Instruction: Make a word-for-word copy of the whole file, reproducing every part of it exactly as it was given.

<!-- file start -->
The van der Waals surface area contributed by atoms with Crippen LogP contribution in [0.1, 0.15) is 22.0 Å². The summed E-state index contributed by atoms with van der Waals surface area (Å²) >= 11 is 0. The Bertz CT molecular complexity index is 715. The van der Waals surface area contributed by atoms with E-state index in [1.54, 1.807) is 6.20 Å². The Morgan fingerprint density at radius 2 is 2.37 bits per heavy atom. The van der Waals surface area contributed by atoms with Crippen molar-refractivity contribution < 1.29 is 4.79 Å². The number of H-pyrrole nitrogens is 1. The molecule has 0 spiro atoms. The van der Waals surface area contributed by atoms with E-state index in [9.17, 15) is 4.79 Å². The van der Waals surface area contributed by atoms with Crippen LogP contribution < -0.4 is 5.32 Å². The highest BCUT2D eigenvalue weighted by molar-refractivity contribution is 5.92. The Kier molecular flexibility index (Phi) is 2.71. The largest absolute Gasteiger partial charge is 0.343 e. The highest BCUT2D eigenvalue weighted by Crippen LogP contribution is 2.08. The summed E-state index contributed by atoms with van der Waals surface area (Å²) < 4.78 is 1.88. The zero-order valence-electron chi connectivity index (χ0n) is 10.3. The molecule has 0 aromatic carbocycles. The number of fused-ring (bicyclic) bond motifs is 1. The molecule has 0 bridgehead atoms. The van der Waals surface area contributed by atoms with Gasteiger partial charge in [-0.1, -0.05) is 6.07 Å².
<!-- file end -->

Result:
The van der Waals surface area contributed by atoms with Crippen LogP contribution in [0.1, 0.15) is 22.0 Å². The summed E-state index contributed by atoms with van der Waals surface area (Å²) >= 11 is 0. The Bertz CT molecular complexity index is 715. The van der Waals surface area contributed by atoms with E-state index in [1.54, 1.807) is 6.20 Å². The Morgan fingerprint density at radius 2 is 2.37 bits per heavy atom. The van der Waals surface area contributed by atoms with Crippen molar-refractivity contribution < 1.29 is 4.79 Å². The number of H-pyrrole nitrogens is 1. The molecule has 0 spiro atoms. The van der Waals surface area contributed by atoms with E-state index in [9.17, 15) is 4.79 Å². The van der Waals surface area contributed by atoms with Crippen LogP contribution < -0.4 is 5.32 Å². The highest BCUT2D eigenvalue weighted by molar-refractivity contribution is 5.92. The Kier molecular flexibility index (Phi) is 2.71. The largest absolute Gasteiger partial charge is 0.343 e. The highest BCUT2D eigenvalue weighted by Crippen LogP contribution is 2.08. The summed E-state index contributed by atoms with van der Waals surface area (Å²) < 4.78 is 1.88. The zero-order valence-electron chi connectivity index (χ0n) is 10.3. The molecule has 0 aromatic carbocycles. The number of fused-ring (bicyclic) bond motifs is 1. The molecule has 0 bridgehead atoms. The van der Waals surface area contributed by atoms with Gasteiger partial charge in [-0.1, -0.05) is 6.07 Å².